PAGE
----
The United States Should Work With Russia in Counter-ISIS Campaign
The U.S. is facing a grim policy choice: to destroy ISIS or to topple Assad? It is attempting to do both, although less so since Trump won the presidency, and is achieving neither. The key to success is to choose. The Islamic State (ISIS) is the true threat, having committed one atrocity after another in Paris, Brussels, Orlando, and across Syria. A counter-terrorism operation should be the top U.S. policy priority.
Today, a productive campaign against ISIS is underway. It encompasses air strikes, drone attacks, and special operations raids, all in support of efforts by regional U.S. partners. But it can be more efficient and less costly, and the U.S. needs more allies. The U.S. should work closely in its counter-ISIS campaign with Russia.
The U.S. and Russia should share intelligence. This step will save money and increase information reliability. Russia has settled its military base in Syria with intelligence services and local specialists since 2015. It has proved its capabilities with the identification and destruction of an estimated 209 Syrian petroleum facilities, along with 2,000 petroleum transport vehicles. By sharing intelligence with Russia, the U.S. can accomplish more.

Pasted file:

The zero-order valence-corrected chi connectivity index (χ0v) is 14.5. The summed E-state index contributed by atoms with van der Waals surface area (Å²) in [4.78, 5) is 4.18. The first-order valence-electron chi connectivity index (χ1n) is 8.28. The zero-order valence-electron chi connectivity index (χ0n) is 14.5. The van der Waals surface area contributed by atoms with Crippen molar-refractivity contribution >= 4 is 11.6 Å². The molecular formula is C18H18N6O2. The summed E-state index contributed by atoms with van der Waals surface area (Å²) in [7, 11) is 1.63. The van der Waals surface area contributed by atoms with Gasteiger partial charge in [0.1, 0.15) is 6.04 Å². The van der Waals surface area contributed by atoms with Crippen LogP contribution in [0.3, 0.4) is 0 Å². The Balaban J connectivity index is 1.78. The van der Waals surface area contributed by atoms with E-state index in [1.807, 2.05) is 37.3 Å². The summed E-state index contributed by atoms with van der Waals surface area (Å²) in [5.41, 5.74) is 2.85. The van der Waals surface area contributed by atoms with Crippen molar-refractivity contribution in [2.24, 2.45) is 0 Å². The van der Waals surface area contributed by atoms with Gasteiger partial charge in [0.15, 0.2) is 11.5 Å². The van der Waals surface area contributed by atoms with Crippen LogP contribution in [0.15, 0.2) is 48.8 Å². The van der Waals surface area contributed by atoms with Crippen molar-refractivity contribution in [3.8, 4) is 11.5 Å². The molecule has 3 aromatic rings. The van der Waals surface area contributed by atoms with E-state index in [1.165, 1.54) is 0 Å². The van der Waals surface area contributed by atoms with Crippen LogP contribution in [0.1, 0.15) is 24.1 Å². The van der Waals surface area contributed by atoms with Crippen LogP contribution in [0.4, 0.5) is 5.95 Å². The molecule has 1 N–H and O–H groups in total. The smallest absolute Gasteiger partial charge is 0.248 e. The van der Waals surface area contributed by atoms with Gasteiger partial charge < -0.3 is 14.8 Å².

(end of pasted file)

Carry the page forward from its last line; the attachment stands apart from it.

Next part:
The U.S. and Russia should share costs. The cost of an entire campaign alone would be enormous, but together the two powers can manage it. The U.S. should continue to conduct drone strikes and long-distance attacks, but this campaign demands intensive air campaigns and special operations, to which the Russians can contribute. While Russia spends $3 million a day in Syria versus the U.S. $11.5 million daily, both sides will achieve more if their efforts are complementary.
This strategy makes sense because the U.S. and Russia share goals—to repel the ISIS aggression. Once the U.S. and Russia work together to defeat the threat of ISIS, the difficult issue of Syria’s political future will be easier to resolve.
Many people are skeptical about working with Russia and its allies — the bloody Assad regime, Hezbollah and Iran. The answer is one problem at a time. Trying to address too many goals means achieving none. The most important goal – the one U.S. security requires –is the destruction of ISIS.
What about Russia’s own human rights violations in Syria? In fact, U.S. collaboration with Russia could help reduce the number of humanitarian incidents. Also, the U.S. can invite UN Human Rights Council representatives to monitor the entire joint operation. After all, Russia has plenty at stake in the outcome in Syria, and won’t oppose such UN participation. Though imperfect, working with Russia is by far the better approach.
In World War II, the United States and the Soviet Union fought together against the Axis Powers. Confronting the same evil and the same enemy, both fought fiercely to defend their countries against aggression. It is the time for the United States and Russia to stand together again, against the crime of ISIS. By working closely with Russia—in airpower, special operations forces, and intelligence—the United States will be able to destroy ISIS, and build a better future for the people of Syria, and a safer future for the world.
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